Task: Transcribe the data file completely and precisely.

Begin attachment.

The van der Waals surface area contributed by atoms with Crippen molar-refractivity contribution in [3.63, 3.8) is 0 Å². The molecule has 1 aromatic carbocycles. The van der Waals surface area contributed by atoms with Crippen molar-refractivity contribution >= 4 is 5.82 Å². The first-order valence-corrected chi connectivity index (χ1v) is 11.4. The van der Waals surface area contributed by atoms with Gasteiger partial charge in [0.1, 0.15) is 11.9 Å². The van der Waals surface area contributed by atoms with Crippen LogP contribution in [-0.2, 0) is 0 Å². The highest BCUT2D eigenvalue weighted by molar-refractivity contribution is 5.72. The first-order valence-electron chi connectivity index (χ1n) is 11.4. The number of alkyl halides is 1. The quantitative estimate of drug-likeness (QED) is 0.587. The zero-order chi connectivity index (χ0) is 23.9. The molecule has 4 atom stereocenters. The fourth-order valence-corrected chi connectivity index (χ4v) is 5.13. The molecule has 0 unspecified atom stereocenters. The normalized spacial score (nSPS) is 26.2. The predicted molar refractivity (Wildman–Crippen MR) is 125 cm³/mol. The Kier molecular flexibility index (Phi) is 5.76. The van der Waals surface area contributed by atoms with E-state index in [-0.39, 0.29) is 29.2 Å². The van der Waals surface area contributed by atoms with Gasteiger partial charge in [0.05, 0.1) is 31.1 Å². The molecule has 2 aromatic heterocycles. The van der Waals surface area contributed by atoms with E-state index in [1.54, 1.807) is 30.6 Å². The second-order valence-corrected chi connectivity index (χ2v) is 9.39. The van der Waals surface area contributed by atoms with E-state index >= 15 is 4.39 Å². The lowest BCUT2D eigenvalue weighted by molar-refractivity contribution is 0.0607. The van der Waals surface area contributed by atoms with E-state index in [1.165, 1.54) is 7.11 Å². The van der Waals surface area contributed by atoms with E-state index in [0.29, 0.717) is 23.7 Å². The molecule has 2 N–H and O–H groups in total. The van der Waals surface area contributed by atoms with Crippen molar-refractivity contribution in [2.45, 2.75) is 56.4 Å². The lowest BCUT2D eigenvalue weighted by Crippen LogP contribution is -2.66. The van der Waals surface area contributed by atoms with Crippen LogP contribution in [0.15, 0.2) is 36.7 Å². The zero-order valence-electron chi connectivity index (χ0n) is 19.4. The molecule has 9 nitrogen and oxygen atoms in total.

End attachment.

The van der Waals surface area contributed by atoms with Crippen molar-refractivity contribution in [3.63, 3.8) is 0 Å². The molecule has 1 aromatic carbocycles. The van der Waals surface area contributed by atoms with Crippen molar-refractivity contribution >= 4 is 5.82 Å². The first-order valence-corrected chi connectivity index (χ1v) is 11.4. The van der Waals surface area contributed by atoms with Gasteiger partial charge in [0.1, 0.15) is 11.9 Å². The van der Waals surface area contributed by atoms with Crippen LogP contribution in [-0.2, 0) is 0 Å². The highest BCUT2D eigenvalue weighted by molar-refractivity contribution is 5.72. The first-order valence-electron chi connectivity index (χ1n) is 11.4. The number of alkyl halides is 1. The quantitative estimate of drug-likeness (QED) is 0.587. The zero-order chi connectivity index (χ0) is 23.9. The molecule has 4 atom stereocenters. The fourth-order valence-corrected chi connectivity index (χ4v) is 5.13. The molecule has 0 unspecified atom stereocenters. The normalized spacial score (nSPS) is 26.2. The predicted molar refractivity (Wildman–Crippen MR) is 125 cm³/mol. The Kier molecular flexibility index (Phi) is 5.76. The van der Waals surface area contributed by atoms with E-state index in [-0.39, 0.29) is 29.2 Å². The van der Waals surface area contributed by atoms with Gasteiger partial charge in [0.05, 0.1) is 31.1 Å². The molecule has 2 aromatic heterocycles. The van der Waals surface area contributed by atoms with E-state index in [1.54, 1.807) is 30.6 Å². The second-order valence-corrected chi connectivity index (χ2v) is 9.39. The van der Waals surface area contributed by atoms with E-state index >= 15 is 4.39 Å². The lowest BCUT2D eigenvalue weighted by molar-refractivity contribution is 0.0607. The van der Waals surface area contributed by atoms with E-state index in [1.165, 1.54) is 7.11 Å². The van der Waals surface area contributed by atoms with E-state index in [0.29, 0.717) is 23.7 Å². The molecule has 2 N–H and O–H groups in total. The van der Waals surface area contributed by atoms with Crippen molar-refractivity contribution in [2.45, 2.75) is 56.4 Å². The lowest BCUT2D eigenvalue weighted by Crippen LogP contribution is -2.66. The van der Waals surface area contributed by atoms with Crippen LogP contribution in [0.15, 0.2) is 36.7 Å². The zero-order valence-electron chi connectivity index (χ0n) is 19.4. The molecule has 9 nitrogen and oxygen atoms in total.